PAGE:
If you or your partner are Scottish and are planning to get married, you might want your nuptials to be a traditional event that emphasises your rich northern heritage. Read on for some tips and advice about staging the perfect Scottish wedding.
The right venue
Thoughts of Scotland call to mind the sprawling, rugged countryside and grand, imposing castles, and this might be something you’d like to work into a traditional Scottish wedding. There are numerous fortresses in the nation that are licensed for weddings, so do a little research into these venues.
Not all castles have an unfinished stone appearance – some are painted white and have an elegant air, so you’re sure to find something to suit your tastes, whether you prefer historical ruins or somewhere with chic appeal. You’ll also need to give some thought to the sort of backdrop you’d like for your photographs; the castle would add drama to your wedding images but you may also want some natural elements in your pictures, like landscaped gardens or a mature woodland backdrop. This is something to consider when you’re browsingvenues.
Another consideration may be whether the venue has overnight accommodation, as it’s customary in parts of Scotland – especially in the Shetlands – to hold wedding celebrations over two nights.
The right entertainment
Live music is commonplace at wedding celebrations, and you might decide to hire a band or some bagpipe players to reflect tradition on your big day. The music will be especially important at the reception if you plan to arrange some traditional dances like the Lang Reel or the Grand March.
The Grand March is usually the first dance of a Scottish wedding and involves the bride and groom marching to bagpipes or a band. The maid of honour and best man join in next, followed by the parents of the happy couple and then everybody else. The Lang Reel, meanwhile, takes place in fishing communities and involves the wedding party beginning a dance from the harbour and through the village, with guests leaving as they pass their homes until only the bride and groom are left.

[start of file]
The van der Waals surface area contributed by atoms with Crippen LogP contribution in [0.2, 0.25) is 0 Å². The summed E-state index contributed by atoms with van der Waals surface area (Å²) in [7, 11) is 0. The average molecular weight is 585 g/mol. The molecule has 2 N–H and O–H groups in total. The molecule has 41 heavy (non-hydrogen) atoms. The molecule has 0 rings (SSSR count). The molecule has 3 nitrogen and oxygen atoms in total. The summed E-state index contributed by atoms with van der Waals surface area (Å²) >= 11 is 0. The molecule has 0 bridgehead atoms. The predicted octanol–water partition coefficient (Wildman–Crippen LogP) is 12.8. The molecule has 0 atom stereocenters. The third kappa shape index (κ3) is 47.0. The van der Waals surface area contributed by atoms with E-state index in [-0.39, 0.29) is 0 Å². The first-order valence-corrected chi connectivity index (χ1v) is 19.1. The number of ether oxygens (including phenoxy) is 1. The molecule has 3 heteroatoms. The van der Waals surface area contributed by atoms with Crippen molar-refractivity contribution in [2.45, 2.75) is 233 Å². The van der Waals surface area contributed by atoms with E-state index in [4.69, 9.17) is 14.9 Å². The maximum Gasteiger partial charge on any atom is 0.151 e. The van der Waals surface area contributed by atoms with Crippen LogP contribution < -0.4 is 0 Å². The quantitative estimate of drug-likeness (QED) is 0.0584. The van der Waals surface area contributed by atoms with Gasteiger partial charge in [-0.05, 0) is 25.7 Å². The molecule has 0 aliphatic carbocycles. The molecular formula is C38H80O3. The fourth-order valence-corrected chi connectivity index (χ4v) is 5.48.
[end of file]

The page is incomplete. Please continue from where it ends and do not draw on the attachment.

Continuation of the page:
The right traditions
If you want to make sure you include the traditional Scottish wedding customs in your big day, you might want to ensure that the bride has a sixpence – or another coin – in her shoe, as this is supposed to bring her good luck, as is a sprig of heather in her bouquet. Another custom is for the father of the bride to throw a handful of coins into the car as his daughter gets in and invite any children at the wedding party to collect them, which is known as a scramble or a warsel.
Other traditions include creeling, which sees the married couple ‘creeled’ at the end of their ceremony. This involves tying a fishing basket across the door which the newlyweds cut down as they leave the venue. This is hoped to bring the couple good health and prosperity.
The bride’s cog is another element of customary Scottish weddings, in which a vessel for holding ale is filled with a potent alcoholic mixture – often combining whisky, brandy, gin, sugar and pepper – which the bride drinks from before passing the cog around guests. The vessel is filled routinely so that everyone gets a taste.